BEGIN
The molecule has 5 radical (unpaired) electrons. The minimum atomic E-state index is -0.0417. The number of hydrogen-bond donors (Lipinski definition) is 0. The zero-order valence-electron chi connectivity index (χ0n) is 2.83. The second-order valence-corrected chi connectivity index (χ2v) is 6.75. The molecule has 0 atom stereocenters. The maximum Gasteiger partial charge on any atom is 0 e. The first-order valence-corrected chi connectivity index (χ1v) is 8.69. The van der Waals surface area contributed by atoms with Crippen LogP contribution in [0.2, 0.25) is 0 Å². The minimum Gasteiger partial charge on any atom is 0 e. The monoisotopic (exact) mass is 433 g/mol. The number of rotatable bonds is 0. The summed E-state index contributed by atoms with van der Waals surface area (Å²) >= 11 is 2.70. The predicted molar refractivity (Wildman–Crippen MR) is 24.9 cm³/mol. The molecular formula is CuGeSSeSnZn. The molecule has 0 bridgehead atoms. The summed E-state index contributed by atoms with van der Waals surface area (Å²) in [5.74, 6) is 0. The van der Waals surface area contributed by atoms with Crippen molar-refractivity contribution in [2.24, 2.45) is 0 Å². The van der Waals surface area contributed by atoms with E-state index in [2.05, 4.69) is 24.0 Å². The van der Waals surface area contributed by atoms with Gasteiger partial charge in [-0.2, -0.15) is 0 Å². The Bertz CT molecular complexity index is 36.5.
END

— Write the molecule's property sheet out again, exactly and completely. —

The molecule has 5 radical (unpaired) electrons. The minimum atomic E-state index is -0.0417. The number of hydrogen-bond donors (Lipinski definition) is 0. The zero-order valence-electron chi connectivity index (χ0n) is 2.83. The second-order valence-corrected chi connectivity index (χ2v) is 6.75. The molecule has 0 atom stereocenters. The maximum Gasteiger partial charge on any atom is 0 e. The first-order valence-corrected chi connectivity index (χ1v) is 8.69. The van der Waals surface area contributed by atoms with Crippen LogP contribution in [0.2, 0.25) is 0 Å². The minimum Gasteiger partial charge on any atom is 0 e. The monoisotopic (exact) mass is 433 g/mol. The number of rotatable bonds is 0. The summed E-state index contributed by atoms with van der Waals surface area (Å²) >= 11 is 2.70. The predicted molar refractivity (Wildman–Crippen MR) is 24.9 cm³/mol. The molecular formula is CuGeSSeSnZn. The molecule has 0 bridgehead atoms. The summed E-state index contributed by atoms with van der Waals surface area (Å²) in [5.74, 6) is 0. The van der Waals surface area contributed by atoms with Crippen molar-refractivity contribution in [2.24, 2.45) is 0 Å². The van der Waals surface area contributed by atoms with E-state index in [2.05, 4.69) is 24.0 Å². The van der Waals surface area contributed by atoms with Gasteiger partial charge in [-0.2, -0.15) is 0 Å². The Bertz CT molecular complexity index is 36.5.